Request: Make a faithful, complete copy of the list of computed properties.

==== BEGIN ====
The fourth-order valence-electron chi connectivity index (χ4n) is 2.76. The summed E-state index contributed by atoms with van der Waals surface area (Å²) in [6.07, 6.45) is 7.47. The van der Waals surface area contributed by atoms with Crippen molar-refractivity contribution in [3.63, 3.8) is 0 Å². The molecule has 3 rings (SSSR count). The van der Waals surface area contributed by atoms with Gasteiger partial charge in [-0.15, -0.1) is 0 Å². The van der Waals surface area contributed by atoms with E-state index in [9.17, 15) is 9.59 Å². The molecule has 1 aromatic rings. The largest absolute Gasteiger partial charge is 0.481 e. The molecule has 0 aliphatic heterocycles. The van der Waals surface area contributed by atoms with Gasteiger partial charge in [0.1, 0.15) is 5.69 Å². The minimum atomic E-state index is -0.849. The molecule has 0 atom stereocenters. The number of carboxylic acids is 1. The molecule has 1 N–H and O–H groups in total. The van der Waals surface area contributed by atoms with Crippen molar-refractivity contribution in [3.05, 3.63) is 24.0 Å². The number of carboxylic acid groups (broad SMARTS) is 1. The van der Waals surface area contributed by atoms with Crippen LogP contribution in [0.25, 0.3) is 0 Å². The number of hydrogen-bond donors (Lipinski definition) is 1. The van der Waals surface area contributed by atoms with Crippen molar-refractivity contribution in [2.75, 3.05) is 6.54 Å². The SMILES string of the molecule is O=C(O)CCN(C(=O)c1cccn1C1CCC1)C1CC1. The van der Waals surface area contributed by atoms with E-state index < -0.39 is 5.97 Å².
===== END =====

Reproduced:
The fourth-order valence-electron chi connectivity index (χ4n) is 2.76. The summed E-state index contributed by atoms with van der Waals surface area (Å²) in [6.07, 6.45) is 7.47. The van der Waals surface area contributed by atoms with Crippen molar-refractivity contribution in [3.63, 3.8) is 0 Å². The molecule has 3 rings (SSSR count). The van der Waals surface area contributed by atoms with Gasteiger partial charge in [-0.15, -0.1) is 0 Å². The van der Waals surface area contributed by atoms with E-state index in [9.17, 15) is 9.59 Å². The molecule has 1 aromatic rings. The largest absolute Gasteiger partial charge is 0.481 e. The molecule has 0 aliphatic heterocycles. The van der Waals surface area contributed by atoms with Gasteiger partial charge in [0.1, 0.15) is 5.69 Å². The minimum atomic E-state index is -0.849. The molecule has 0 atom stereocenters. The number of carboxylic acids is 1. The molecule has 1 N–H and O–H groups in total. The van der Waals surface area contributed by atoms with Crippen molar-refractivity contribution in [3.05, 3.63) is 24.0 Å². The number of carboxylic acid groups (broad SMARTS) is 1. The van der Waals surface area contributed by atoms with Crippen LogP contribution in [0.25, 0.3) is 0 Å². The number of hydrogen-bond donors (Lipinski definition) is 1. The van der Waals surface area contributed by atoms with Crippen molar-refractivity contribution in [2.75, 3.05) is 6.54 Å². The SMILES string of the molecule is O=C(O)CCN(C(=O)c1cccn1C1CCC1)C1CC1. The van der Waals surface area contributed by atoms with E-state index < -0.39 is 5.97 Å².